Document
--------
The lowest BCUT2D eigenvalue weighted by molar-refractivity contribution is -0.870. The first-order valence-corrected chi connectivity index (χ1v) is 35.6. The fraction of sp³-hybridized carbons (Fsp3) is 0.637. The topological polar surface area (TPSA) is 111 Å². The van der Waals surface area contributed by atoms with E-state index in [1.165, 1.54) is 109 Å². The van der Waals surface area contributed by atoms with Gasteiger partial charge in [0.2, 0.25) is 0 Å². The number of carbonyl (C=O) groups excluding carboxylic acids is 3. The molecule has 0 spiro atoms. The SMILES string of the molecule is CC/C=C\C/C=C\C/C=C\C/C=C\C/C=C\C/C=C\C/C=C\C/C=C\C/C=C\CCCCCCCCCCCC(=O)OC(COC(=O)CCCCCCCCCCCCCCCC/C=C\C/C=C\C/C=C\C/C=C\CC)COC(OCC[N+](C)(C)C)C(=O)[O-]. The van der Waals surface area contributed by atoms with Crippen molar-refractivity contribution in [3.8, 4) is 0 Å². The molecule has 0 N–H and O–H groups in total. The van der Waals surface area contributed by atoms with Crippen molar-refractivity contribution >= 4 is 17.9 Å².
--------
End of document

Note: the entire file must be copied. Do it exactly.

The lowest BCUT2D eigenvalue weighted by molar-refractivity contribution is -0.870. The first-order valence-corrected chi connectivity index (χ1v) is 35.6. The fraction of sp³-hybridized carbons (Fsp3) is 0.637. The topological polar surface area (TPSA) is 111 Å². The van der Waals surface area contributed by atoms with E-state index in [1.165, 1.54) is 109 Å². The van der Waals surface area contributed by atoms with Gasteiger partial charge in [0.2, 0.25) is 0 Å². The number of carbonyl (C=O) groups excluding carboxylic acids is 3. The molecule has 0 spiro atoms. The SMILES string of the molecule is CC/C=C\C/C=C\C/C=C\C/C=C\C/C=C\C/C=C\C/C=C\C/C=C\C/C=C\CCCCCCCCCCCC(=O)OC(COC(=O)CCCCCCCCCCCCCCCC/C=C\C/C=C\C/C=C\C/C=C\CC)COC(OCC[N+](C)(C)C)C(=O)[O-]. The van der Waals surface area contributed by atoms with Crippen molar-refractivity contribution in [3.8, 4) is 0 Å². The molecule has 0 N–H and O–H groups in total. The van der Waals surface area contributed by atoms with Crippen molar-refractivity contribution >= 4 is 17.9 Å².